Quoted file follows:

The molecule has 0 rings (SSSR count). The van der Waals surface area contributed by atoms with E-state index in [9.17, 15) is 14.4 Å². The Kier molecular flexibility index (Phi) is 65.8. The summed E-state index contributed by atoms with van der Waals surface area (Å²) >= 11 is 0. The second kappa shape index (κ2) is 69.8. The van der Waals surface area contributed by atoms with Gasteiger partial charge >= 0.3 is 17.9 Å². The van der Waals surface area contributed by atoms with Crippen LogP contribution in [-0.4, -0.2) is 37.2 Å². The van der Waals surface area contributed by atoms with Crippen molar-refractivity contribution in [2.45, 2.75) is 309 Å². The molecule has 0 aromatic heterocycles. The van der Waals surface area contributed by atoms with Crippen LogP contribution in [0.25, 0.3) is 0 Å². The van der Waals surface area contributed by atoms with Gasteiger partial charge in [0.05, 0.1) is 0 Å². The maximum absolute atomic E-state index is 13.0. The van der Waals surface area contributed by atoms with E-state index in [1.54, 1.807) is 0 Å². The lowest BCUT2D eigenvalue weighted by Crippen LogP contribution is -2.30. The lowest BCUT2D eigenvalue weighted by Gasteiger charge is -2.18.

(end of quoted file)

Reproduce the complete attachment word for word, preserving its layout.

The molecule has 0 rings (SSSR count). The van der Waals surface area contributed by atoms with E-state index in [9.17, 15) is 14.4 Å². The Kier molecular flexibility index (Phi) is 65.8. The summed E-state index contributed by atoms with van der Waals surface area (Å²) >= 11 is 0. The second kappa shape index (κ2) is 69.8. The van der Waals surface area contributed by atoms with Gasteiger partial charge >= 0.3 is 17.9 Å². The van der Waals surface area contributed by atoms with Crippen LogP contribution in [-0.4, -0.2) is 37.2 Å². The van der Waals surface area contributed by atoms with Crippen molar-refractivity contribution in [2.45, 2.75) is 309 Å². The molecule has 0 aromatic heterocycles. The van der Waals surface area contributed by atoms with Crippen LogP contribution in [0.25, 0.3) is 0 Å². The van der Waals surface area contributed by atoms with Gasteiger partial charge in [0.05, 0.1) is 0 Å². The maximum absolute atomic E-state index is 13.0. The van der Waals surface area contributed by atoms with E-state index in [1.54, 1.807) is 0 Å². The lowest BCUT2D eigenvalue weighted by Crippen LogP contribution is -2.30. The lowest BCUT2D eigenvalue weighted by Gasteiger charge is -2.18.